Needless to say, the Labour leader’s office has continued to deny any such thing, but while we may nurture some suspicions about his behaviour, McGinn was also indulging in a little airbrushing when he described south Armagh as an “Irish ­nationalist community”. In the most recent elections, Newry and Armagh returned three Sinn Fein members to the Northern Ireland Assembly (as against one Social Democratic and Labour Party member) and one Sinn Fein MP to Westminster. When I last looked, Sinn Fein was still a republican, rather than a nationalist, party – something that McGinn should only be too well aware of, as the paternal hand that was putatively to have been lain on him belongs to Pat McGinn, the former Sinn Fein mayor of Newry and Armagh.

According to the Irish News, a “close friend” of the McGinns poured this cold water on the mini-conflagration: “Anybody who knows the McGinn family knows that Pat is very proud of Conor and that they remain very close.” The friend went on to opine: “He [Pat McGinn] found the whole notion of Corbyn phoning him totally ridiculous – as if Pat is going to criticise his son to save Jeremy Corbyn’s face. They would laugh about it were it not so sinister.”

“Sinister” does seem the mot juste. McGinn, Jr grew up in Bessbrook during the Troubles. I visited the village in the early 1990s on assignment. The skies were full of the chattering of British army Chinooks, and there were fake road signs in the hedgerows bearing pictograms of rifles and captioned: “Sniper at work”. South Armagh had been known for years as “bandit country”. There were army watchtowers standing sentinel in the dinky, green fields and checkpoints everywhere, manned by some of the thousands of the troops who had been deployed to fight what was, in effect, a low-level counter-insurgency war. Nationalist community, my foot.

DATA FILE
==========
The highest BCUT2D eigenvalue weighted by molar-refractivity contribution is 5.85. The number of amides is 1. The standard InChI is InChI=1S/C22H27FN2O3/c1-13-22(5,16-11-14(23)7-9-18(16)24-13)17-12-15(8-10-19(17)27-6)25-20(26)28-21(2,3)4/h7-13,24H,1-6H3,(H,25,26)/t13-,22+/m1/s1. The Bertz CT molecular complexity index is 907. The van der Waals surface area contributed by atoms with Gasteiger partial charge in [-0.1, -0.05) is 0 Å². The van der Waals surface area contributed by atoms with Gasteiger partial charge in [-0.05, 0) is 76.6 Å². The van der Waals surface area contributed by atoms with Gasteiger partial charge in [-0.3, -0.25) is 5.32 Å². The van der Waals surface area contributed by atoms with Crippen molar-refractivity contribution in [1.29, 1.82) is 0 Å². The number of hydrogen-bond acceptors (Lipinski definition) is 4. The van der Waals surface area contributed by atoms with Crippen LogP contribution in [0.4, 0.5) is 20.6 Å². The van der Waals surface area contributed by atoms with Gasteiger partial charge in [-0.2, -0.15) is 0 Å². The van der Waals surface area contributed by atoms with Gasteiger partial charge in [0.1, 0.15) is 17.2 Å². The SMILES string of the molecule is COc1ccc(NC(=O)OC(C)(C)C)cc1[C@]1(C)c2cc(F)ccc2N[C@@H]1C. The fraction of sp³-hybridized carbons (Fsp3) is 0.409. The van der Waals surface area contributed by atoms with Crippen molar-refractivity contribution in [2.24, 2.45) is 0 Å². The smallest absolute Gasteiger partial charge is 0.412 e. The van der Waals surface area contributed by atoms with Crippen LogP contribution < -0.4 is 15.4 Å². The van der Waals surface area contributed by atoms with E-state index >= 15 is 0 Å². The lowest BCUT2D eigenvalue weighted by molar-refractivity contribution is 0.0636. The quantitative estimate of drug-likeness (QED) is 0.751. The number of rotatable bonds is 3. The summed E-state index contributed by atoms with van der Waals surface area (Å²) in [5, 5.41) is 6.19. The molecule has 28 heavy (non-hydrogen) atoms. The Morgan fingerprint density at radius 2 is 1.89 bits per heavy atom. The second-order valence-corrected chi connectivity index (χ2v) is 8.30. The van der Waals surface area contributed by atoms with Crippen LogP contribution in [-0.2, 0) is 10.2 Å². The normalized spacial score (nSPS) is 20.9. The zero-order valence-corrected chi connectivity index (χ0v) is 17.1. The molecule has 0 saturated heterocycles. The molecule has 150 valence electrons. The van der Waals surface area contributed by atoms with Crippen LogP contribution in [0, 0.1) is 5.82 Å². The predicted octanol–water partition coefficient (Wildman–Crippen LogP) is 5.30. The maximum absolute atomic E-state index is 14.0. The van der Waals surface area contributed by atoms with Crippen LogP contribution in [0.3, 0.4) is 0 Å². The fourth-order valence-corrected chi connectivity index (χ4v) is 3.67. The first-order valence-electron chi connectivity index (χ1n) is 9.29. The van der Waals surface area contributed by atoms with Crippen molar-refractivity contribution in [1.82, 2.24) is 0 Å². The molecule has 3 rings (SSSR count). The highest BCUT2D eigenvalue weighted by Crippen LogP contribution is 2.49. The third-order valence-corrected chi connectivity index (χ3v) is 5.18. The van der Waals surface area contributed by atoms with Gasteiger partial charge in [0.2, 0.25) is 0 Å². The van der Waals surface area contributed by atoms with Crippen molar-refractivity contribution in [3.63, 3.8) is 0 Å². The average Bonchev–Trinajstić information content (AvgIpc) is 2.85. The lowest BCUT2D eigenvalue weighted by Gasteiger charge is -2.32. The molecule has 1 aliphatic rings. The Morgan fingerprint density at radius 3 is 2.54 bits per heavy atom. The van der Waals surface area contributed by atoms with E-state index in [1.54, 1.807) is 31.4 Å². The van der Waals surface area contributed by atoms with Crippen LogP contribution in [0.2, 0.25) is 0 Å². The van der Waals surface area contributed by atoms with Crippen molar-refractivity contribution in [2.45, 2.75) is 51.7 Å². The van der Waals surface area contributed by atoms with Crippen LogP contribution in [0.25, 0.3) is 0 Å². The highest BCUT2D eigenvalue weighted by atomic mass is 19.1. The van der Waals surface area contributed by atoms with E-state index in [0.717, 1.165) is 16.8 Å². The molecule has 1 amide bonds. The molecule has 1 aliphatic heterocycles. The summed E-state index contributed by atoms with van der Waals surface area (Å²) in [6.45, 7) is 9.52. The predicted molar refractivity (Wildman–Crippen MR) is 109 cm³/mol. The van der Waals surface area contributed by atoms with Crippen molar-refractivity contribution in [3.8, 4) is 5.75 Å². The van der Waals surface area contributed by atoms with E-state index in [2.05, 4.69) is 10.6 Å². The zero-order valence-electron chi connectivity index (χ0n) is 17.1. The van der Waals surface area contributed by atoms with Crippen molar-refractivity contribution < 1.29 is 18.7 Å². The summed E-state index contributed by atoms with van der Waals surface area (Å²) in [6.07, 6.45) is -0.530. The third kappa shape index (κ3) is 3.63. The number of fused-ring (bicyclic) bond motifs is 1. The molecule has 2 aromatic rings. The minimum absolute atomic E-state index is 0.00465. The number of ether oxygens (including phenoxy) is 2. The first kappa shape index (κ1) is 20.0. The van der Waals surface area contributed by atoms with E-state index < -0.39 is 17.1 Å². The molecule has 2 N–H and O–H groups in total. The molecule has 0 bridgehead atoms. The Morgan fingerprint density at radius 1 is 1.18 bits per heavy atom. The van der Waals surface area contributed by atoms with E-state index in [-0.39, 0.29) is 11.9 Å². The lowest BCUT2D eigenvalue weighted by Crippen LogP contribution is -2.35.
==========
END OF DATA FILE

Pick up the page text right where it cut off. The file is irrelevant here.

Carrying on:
What lies beneath the Corbyn-McGinn spat is the queered problematics of the ­relationship between the far left wing of the Labour Party and physical-force Irish republicanism. I also recall, during the hunger strikes of the early 1980s, going to a “Smash the H-Blocks” rally in Kilburn, north London, at which Labour Party speakers shared the stage with representatives from Sinn Fein, some of whom wore balaclavas and dark glasses to evade the telephoto lenses of the Met’s anti-terrorist squad.